I’ve apparently won a big prize (a million dollars, no less) in a lottery. Which is nice, especially since I did not buy a ticket. The helpful email conveying these glad tidings continues thus…
Your fund is now deposited with ourPaying Bank and insured in your name. Due to mix up of some numbers andnames, we ask that you keep this award from public notice untill yourclaims has been processed and the money remitted to your account as thisis part of our security protocol to avoid double claiming of unwarrantedtaking advantage of this program by participants as it has happened inthe past.
All participants were selected through a computer ballotsystem drawn from 25,000 names from Asia, Australia, New Zealand,Europe, North and South America, Middle East and Africa .This programmeis sponsored by EUROPEAN UNION/BILL GATES and WORLD INTERNATIONALLOTTERY ORGANISATION TO PROMOTE and ENAHNCE the use of SOFT WARE IN THEGOBAL WORLD.we hope your lucky name will draw a bigger cash prize in thesubsequent programs. To begin your lottery claims , please contact yourclaims agent, MR GEORGE PRATT on Telephone number:0034-606-742-900or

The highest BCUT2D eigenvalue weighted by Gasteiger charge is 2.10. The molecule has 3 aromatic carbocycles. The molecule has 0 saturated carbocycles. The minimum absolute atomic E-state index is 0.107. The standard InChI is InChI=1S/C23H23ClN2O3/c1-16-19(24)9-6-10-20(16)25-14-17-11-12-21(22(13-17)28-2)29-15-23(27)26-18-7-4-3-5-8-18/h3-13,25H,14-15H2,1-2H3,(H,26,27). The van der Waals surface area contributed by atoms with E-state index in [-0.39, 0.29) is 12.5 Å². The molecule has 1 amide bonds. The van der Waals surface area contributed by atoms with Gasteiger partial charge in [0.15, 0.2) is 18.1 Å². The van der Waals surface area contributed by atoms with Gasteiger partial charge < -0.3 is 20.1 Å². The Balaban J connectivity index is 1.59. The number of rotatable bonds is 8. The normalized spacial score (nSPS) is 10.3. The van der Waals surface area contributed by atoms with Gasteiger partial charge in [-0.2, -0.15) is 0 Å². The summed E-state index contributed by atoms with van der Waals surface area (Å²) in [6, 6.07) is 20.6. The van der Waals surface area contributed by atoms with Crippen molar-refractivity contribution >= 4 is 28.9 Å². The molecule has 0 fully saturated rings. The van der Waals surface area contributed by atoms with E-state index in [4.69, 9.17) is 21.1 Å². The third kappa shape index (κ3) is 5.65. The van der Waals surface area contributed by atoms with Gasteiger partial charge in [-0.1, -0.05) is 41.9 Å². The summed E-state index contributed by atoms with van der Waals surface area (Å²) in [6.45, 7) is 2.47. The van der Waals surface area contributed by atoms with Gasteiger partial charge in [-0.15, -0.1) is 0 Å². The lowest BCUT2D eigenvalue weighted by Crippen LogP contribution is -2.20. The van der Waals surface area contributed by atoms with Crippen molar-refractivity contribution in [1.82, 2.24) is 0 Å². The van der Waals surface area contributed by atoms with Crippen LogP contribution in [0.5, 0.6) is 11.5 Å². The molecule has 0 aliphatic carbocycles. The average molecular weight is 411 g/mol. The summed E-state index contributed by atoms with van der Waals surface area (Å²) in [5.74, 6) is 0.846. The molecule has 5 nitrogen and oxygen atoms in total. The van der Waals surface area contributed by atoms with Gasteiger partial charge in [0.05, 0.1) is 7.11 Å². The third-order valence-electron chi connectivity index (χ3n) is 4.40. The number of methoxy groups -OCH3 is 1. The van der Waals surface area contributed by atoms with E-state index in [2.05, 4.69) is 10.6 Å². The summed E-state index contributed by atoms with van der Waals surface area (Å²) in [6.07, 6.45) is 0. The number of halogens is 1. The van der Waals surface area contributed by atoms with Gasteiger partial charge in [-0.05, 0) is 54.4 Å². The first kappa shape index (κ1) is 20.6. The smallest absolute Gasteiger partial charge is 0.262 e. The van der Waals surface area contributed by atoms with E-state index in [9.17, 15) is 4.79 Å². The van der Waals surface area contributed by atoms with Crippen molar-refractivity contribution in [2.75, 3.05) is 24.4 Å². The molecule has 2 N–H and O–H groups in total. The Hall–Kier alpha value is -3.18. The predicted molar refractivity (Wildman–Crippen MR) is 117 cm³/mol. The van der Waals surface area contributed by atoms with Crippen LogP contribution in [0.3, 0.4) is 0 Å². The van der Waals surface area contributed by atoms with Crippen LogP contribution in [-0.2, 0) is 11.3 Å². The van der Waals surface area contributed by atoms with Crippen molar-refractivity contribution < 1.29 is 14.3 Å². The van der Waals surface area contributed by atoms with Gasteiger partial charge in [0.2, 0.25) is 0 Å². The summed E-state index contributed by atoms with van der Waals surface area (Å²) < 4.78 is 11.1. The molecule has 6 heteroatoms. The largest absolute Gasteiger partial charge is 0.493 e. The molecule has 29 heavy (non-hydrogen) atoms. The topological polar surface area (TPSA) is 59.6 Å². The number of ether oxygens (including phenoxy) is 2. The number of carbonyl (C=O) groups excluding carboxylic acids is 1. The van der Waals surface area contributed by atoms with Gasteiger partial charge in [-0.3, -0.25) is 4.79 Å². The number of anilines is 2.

email:email@example.com firstname.lastname@example.org,with all your information provided that youare the user of this mail,either your country passport or any otherindentity.
Now my question is this: who would fall for such an obvious scam? Presumably people do — otherwise the spammers wouldn’t do it. You’d have thought that even a half-wit would be put off by the typos and grammatical mistakes. Weird.